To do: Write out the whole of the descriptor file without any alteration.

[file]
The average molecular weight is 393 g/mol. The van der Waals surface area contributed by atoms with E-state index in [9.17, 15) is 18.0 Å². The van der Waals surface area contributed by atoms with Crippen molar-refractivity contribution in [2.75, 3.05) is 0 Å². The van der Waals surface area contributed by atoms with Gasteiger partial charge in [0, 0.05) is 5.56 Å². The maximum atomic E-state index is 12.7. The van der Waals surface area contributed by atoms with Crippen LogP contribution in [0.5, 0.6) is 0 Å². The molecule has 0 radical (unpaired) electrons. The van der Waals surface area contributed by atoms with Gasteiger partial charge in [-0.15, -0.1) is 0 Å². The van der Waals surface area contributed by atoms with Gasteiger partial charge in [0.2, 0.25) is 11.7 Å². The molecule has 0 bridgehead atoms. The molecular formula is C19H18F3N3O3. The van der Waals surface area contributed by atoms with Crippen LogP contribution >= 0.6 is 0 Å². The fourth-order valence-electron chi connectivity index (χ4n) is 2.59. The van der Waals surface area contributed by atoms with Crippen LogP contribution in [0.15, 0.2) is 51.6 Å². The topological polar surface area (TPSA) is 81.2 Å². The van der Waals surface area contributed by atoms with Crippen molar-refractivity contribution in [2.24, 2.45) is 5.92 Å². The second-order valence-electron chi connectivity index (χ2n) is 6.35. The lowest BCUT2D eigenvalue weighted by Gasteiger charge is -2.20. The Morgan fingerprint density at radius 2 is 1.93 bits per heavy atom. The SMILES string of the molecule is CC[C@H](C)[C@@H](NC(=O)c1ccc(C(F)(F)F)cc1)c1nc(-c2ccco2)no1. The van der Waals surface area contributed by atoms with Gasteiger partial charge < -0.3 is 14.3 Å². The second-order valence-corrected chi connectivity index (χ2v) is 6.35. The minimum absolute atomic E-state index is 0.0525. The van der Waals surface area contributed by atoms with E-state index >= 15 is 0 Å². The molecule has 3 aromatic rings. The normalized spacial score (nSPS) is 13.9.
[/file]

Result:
The average molecular weight is 393 g/mol. The van der Waals surface area contributed by atoms with E-state index in [9.17, 15) is 18.0 Å². The van der Waals surface area contributed by atoms with Crippen molar-refractivity contribution in [2.75, 3.05) is 0 Å². The van der Waals surface area contributed by atoms with Gasteiger partial charge in [0, 0.05) is 5.56 Å². The maximum atomic E-state index is 12.7. The van der Waals surface area contributed by atoms with Crippen LogP contribution in [0.5, 0.6) is 0 Å². The molecule has 0 radical (unpaired) electrons. The van der Waals surface area contributed by atoms with Gasteiger partial charge in [-0.15, -0.1) is 0 Å². The van der Waals surface area contributed by atoms with Gasteiger partial charge in [0.2, 0.25) is 11.7 Å². The molecule has 0 bridgehead atoms. The molecular formula is C19H18F3N3O3. The van der Waals surface area contributed by atoms with Crippen LogP contribution >= 0.6 is 0 Å². The fourth-order valence-electron chi connectivity index (χ4n) is 2.59. The van der Waals surface area contributed by atoms with Crippen LogP contribution in [0.15, 0.2) is 51.6 Å². The topological polar surface area (TPSA) is 81.2 Å². The van der Waals surface area contributed by atoms with Crippen molar-refractivity contribution in [2.24, 2.45) is 5.92 Å². The second-order valence-electron chi connectivity index (χ2n) is 6.35. The lowest BCUT2D eigenvalue weighted by Gasteiger charge is -2.20. The Morgan fingerprint density at radius 2 is 1.93 bits per heavy atom. The SMILES string of the molecule is CC[C@H](C)[C@@H](NC(=O)c1ccc(C(F)(F)F)cc1)c1nc(-c2ccco2)no1. The van der Waals surface area contributed by atoms with Gasteiger partial charge < -0.3 is 14.3 Å². The second-order valence-corrected chi connectivity index (χ2v) is 6.35. The minimum absolute atomic E-state index is 0.0525. The van der Waals surface area contributed by atoms with E-state index >= 15 is 0 Å². The molecule has 3 aromatic rings. The normalized spacial score (nSPS) is 13.9.